Sales fall

The UK retail sales values, on a like-for-like basis, decreased 3.3% in April 2012 from the same month a year ago, when sales rose 5.2%, according to the data released by British Retail Consortium (BRC).

On a total basis, retail sales edged down 1% in the month, against a 6.9% increase recorded in April 2011.

Food sales, which remained unchanged in March 2012, fell back below their year-earlier level, when they had benefited from Easter buying.

The agency said record April rainfall and chilly temperatures hit clothing and footwear sales, while helping some smaller homewares.

However, big-ticket purchases continued to struggle and were often promotion-led, amid continued consumer caution.

Online sales of non-food items recorded slower growth in the month, but against a relatively strong April 2011, rising 9% on a year ago, the weakest since November last year.

Annual comparison is with a very strong April 2011, which included all four days of Easter, whereas April 2010 included only two days of Easter.

BRC director general Stephen Robertson said the wettest April since records began has put a dampener on retailers’ fortunes.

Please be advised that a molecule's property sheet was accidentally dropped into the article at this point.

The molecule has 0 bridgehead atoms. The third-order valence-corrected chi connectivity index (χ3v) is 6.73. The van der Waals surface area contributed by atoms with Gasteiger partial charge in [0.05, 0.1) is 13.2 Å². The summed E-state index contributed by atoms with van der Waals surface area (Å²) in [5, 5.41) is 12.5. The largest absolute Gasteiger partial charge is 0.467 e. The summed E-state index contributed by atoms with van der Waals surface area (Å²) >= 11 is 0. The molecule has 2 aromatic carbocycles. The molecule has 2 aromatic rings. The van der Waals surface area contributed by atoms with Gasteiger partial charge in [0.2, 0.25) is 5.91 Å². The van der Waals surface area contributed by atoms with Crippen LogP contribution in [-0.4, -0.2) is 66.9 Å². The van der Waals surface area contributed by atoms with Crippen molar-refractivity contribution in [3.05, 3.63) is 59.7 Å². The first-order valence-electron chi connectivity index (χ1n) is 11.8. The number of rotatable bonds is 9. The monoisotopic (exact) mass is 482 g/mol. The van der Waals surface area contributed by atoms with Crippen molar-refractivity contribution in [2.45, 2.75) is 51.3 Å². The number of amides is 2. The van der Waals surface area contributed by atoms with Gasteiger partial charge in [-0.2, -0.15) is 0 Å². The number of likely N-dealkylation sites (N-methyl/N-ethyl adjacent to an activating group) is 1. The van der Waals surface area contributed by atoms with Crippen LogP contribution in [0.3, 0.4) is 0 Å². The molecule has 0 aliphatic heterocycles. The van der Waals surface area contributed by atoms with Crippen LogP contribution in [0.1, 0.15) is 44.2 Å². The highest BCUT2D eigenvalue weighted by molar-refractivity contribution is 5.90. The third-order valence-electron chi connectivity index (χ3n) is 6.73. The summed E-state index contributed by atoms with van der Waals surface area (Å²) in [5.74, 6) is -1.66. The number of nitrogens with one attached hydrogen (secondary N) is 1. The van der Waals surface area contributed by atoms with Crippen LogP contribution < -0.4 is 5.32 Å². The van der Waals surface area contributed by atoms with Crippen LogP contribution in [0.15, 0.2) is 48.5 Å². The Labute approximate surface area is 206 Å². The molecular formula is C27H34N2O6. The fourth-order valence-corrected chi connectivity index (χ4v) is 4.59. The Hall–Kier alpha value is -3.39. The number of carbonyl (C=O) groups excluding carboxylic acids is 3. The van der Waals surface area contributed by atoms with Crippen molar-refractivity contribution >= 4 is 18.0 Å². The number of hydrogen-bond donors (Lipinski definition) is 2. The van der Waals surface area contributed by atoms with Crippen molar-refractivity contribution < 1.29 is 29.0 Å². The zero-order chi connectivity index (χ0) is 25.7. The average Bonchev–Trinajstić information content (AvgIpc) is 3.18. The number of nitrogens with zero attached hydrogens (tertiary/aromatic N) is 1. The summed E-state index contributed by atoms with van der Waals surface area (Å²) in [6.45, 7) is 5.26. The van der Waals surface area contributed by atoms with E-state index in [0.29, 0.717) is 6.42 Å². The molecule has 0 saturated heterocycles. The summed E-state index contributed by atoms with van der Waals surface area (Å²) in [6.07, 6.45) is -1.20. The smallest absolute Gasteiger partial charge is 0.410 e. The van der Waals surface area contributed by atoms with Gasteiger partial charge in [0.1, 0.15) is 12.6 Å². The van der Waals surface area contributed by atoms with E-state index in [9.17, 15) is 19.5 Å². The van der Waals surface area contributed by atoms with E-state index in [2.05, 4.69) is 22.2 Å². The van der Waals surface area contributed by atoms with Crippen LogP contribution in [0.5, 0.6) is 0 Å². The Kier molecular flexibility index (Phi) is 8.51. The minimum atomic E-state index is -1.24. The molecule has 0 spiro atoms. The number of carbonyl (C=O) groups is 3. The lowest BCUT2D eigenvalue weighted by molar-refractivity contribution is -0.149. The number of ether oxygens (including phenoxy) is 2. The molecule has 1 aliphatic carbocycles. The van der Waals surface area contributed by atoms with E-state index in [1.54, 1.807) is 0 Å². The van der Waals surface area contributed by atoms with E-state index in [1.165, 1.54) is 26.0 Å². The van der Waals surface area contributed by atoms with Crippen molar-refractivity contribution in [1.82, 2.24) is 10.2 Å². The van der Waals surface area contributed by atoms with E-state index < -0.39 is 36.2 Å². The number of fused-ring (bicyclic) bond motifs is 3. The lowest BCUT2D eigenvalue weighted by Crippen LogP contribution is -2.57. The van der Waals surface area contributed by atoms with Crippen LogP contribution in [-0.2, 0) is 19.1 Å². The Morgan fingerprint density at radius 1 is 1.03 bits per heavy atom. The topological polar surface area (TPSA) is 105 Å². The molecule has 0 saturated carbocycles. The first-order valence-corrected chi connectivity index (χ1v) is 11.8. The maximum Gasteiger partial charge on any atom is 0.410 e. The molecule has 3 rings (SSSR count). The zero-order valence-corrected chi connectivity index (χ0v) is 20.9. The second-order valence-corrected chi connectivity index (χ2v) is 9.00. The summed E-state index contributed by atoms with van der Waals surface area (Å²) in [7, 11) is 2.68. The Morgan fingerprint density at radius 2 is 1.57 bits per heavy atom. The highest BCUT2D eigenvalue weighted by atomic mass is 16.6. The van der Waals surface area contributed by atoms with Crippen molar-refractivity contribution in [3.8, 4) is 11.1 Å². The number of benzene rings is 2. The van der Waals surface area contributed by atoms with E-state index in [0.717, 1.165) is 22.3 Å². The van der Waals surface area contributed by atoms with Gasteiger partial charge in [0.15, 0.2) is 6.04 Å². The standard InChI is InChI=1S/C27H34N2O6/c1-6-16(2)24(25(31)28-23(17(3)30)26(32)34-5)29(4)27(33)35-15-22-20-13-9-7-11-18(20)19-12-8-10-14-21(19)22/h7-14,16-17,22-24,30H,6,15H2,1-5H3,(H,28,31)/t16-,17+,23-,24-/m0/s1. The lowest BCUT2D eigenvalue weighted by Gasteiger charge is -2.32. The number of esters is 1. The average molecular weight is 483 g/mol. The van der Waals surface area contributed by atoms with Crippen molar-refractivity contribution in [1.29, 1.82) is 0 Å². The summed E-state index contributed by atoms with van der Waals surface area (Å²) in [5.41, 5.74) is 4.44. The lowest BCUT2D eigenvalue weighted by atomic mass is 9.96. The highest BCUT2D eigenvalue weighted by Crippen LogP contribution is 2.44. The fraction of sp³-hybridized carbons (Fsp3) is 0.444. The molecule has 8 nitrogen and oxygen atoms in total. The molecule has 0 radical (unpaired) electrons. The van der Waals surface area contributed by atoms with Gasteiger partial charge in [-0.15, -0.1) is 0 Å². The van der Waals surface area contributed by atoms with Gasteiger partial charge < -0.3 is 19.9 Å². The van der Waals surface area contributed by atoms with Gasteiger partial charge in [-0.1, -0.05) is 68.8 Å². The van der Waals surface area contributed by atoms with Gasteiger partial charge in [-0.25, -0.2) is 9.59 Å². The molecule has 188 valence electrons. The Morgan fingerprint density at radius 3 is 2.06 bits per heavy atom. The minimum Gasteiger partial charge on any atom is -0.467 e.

"Consumer interest in summer fashions and outdoor products was washed away by constant downpours," Robertson said.

"Sales held up better for food retailers but customers reverted to winter eating habits, with joints of meat and soups back on shopping lists.

"It would have been difficult for this April to out-perform April 2011 even with favourable weather, but these numbers are still disappointing.

"Consumers, struggling to balance their household budgets, remain reluctant to spend unless they really have to and the weakening economy is likely to mean people are even more cautious about their finances.

"With any significant improvement in the difficult underlying conditions a long way off, a lift in the public mood would at least give retailers a short-term boost."

Image: Food sales in April fell back below their year-ago level, when they had benefited from Easter buying. Photo: Stuart Miles